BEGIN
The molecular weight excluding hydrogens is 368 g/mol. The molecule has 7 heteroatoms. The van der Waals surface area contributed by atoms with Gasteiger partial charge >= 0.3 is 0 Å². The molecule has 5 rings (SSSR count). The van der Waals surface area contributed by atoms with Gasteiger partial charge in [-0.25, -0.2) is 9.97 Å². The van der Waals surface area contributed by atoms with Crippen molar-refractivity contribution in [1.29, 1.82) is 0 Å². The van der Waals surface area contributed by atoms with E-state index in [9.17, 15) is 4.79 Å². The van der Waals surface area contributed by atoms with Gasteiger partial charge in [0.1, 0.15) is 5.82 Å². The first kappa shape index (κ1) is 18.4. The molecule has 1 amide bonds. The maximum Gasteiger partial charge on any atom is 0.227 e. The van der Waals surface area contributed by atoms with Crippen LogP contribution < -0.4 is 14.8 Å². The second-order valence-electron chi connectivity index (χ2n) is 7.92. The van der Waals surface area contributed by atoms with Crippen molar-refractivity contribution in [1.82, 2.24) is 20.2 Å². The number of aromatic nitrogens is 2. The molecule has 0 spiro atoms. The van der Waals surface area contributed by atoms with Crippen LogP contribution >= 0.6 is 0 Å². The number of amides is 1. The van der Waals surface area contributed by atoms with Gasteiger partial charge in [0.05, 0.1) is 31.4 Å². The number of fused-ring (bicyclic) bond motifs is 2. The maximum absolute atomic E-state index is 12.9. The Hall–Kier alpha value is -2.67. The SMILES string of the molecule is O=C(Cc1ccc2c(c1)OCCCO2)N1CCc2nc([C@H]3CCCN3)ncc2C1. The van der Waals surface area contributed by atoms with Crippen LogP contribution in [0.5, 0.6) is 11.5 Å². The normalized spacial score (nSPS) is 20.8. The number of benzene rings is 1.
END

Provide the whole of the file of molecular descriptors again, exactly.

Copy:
The molecular weight excluding hydrogens is 368 g/mol. The molecule has 7 heteroatoms. The van der Waals surface area contributed by atoms with Gasteiger partial charge >= 0.3 is 0 Å². The molecule has 5 rings (SSSR count). The van der Waals surface area contributed by atoms with Gasteiger partial charge in [-0.25, -0.2) is 9.97 Å². The van der Waals surface area contributed by atoms with Crippen molar-refractivity contribution in [1.29, 1.82) is 0 Å². The van der Waals surface area contributed by atoms with E-state index in [9.17, 15) is 4.79 Å². The van der Waals surface area contributed by atoms with Gasteiger partial charge in [0.1, 0.15) is 5.82 Å². The first kappa shape index (κ1) is 18.4. The molecule has 1 amide bonds. The maximum Gasteiger partial charge on any atom is 0.227 e. The van der Waals surface area contributed by atoms with Crippen LogP contribution < -0.4 is 14.8 Å². The second-order valence-electron chi connectivity index (χ2n) is 7.92. The van der Waals surface area contributed by atoms with Crippen molar-refractivity contribution in [1.82, 2.24) is 20.2 Å². The number of aromatic nitrogens is 2. The molecule has 0 spiro atoms. The van der Waals surface area contributed by atoms with Crippen LogP contribution >= 0.6 is 0 Å². The number of amides is 1. The van der Waals surface area contributed by atoms with Gasteiger partial charge in [0.05, 0.1) is 31.4 Å². The number of fused-ring (bicyclic) bond motifs is 2. The maximum absolute atomic E-state index is 12.9. The Hall–Kier alpha value is -2.67. The SMILES string of the molecule is O=C(Cc1ccc2c(c1)OCCCO2)N1CCc2nc([C@H]3CCCN3)ncc2C1. The van der Waals surface area contributed by atoms with Crippen LogP contribution in [0.5, 0.6) is 11.5 Å². The normalized spacial score (nSPS) is 20.8. The number of benzene rings is 1.